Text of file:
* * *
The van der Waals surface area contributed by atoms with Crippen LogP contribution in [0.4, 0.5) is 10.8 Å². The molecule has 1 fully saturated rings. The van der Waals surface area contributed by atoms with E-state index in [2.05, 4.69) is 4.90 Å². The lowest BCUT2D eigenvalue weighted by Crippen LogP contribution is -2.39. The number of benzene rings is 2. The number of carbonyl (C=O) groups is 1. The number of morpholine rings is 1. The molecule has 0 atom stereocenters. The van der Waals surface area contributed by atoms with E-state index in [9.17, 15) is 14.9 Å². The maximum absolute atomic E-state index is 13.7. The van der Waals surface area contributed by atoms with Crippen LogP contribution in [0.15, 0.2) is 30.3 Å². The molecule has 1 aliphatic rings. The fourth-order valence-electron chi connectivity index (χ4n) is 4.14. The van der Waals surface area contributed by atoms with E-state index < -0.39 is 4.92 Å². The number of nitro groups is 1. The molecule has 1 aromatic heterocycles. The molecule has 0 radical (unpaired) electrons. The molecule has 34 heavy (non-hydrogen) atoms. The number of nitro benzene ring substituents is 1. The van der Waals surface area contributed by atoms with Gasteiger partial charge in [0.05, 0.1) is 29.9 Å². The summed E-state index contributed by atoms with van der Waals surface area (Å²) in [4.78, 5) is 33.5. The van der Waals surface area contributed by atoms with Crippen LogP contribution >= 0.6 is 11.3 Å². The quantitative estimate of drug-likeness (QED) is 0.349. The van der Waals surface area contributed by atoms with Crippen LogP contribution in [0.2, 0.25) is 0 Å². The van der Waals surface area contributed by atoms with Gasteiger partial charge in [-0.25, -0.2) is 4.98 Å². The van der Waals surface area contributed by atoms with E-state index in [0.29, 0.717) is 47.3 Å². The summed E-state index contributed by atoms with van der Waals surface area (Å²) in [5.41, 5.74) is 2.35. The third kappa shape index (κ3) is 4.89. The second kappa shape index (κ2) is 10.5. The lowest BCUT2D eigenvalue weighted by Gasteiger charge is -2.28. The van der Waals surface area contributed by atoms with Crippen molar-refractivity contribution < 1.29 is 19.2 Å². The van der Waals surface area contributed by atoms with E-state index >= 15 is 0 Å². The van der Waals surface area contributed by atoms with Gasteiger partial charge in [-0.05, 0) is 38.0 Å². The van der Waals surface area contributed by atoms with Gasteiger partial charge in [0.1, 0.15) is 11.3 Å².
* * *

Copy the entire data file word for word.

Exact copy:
The van der Waals surface area contributed by atoms with Crippen LogP contribution in [0.4, 0.5) is 10.8 Å². The molecule has 1 fully saturated rings. The van der Waals surface area contributed by atoms with E-state index in [2.05, 4.69) is 4.90 Å². The lowest BCUT2D eigenvalue weighted by Crippen LogP contribution is -2.39. The number of benzene rings is 2. The number of carbonyl (C=O) groups is 1. The number of morpholine rings is 1. The molecule has 0 atom stereocenters. The van der Waals surface area contributed by atoms with E-state index in [9.17, 15) is 14.9 Å². The maximum absolute atomic E-state index is 13.7. The van der Waals surface area contributed by atoms with Crippen LogP contribution in [0.15, 0.2) is 30.3 Å². The molecule has 1 aliphatic rings. The fourth-order valence-electron chi connectivity index (χ4n) is 4.14. The van der Waals surface area contributed by atoms with E-state index < -0.39 is 4.92 Å². The number of nitro groups is 1. The molecule has 1 aromatic heterocycles. The molecule has 0 radical (unpaired) electrons. The molecule has 34 heavy (non-hydrogen) atoms. The number of nitro benzene ring substituents is 1. The van der Waals surface area contributed by atoms with Gasteiger partial charge in [0.05, 0.1) is 29.9 Å². The summed E-state index contributed by atoms with van der Waals surface area (Å²) in [4.78, 5) is 33.5. The van der Waals surface area contributed by atoms with Crippen LogP contribution >= 0.6 is 11.3 Å². The quantitative estimate of drug-likeness (QED) is 0.349. The van der Waals surface area contributed by atoms with Crippen LogP contribution in [0.2, 0.25) is 0 Å². The van der Waals surface area contributed by atoms with Gasteiger partial charge in [-0.25, -0.2) is 4.98 Å². The van der Waals surface area contributed by atoms with E-state index in [0.29, 0.717) is 47.3 Å². The summed E-state index contributed by atoms with van der Waals surface area (Å²) in [5.41, 5.74) is 2.35. The third kappa shape index (κ3) is 4.89. The second kappa shape index (κ2) is 10.5. The lowest BCUT2D eigenvalue weighted by Gasteiger charge is -2.28. The van der Waals surface area contributed by atoms with Crippen molar-refractivity contribution < 1.29 is 19.2 Å². The van der Waals surface area contributed by atoms with E-state index >= 15 is 0 Å². The van der Waals surface area contributed by atoms with Gasteiger partial charge in [-0.05, 0) is 38.0 Å². The van der Waals surface area contributed by atoms with Gasteiger partial charge in [0.1, 0.15) is 11.3 Å².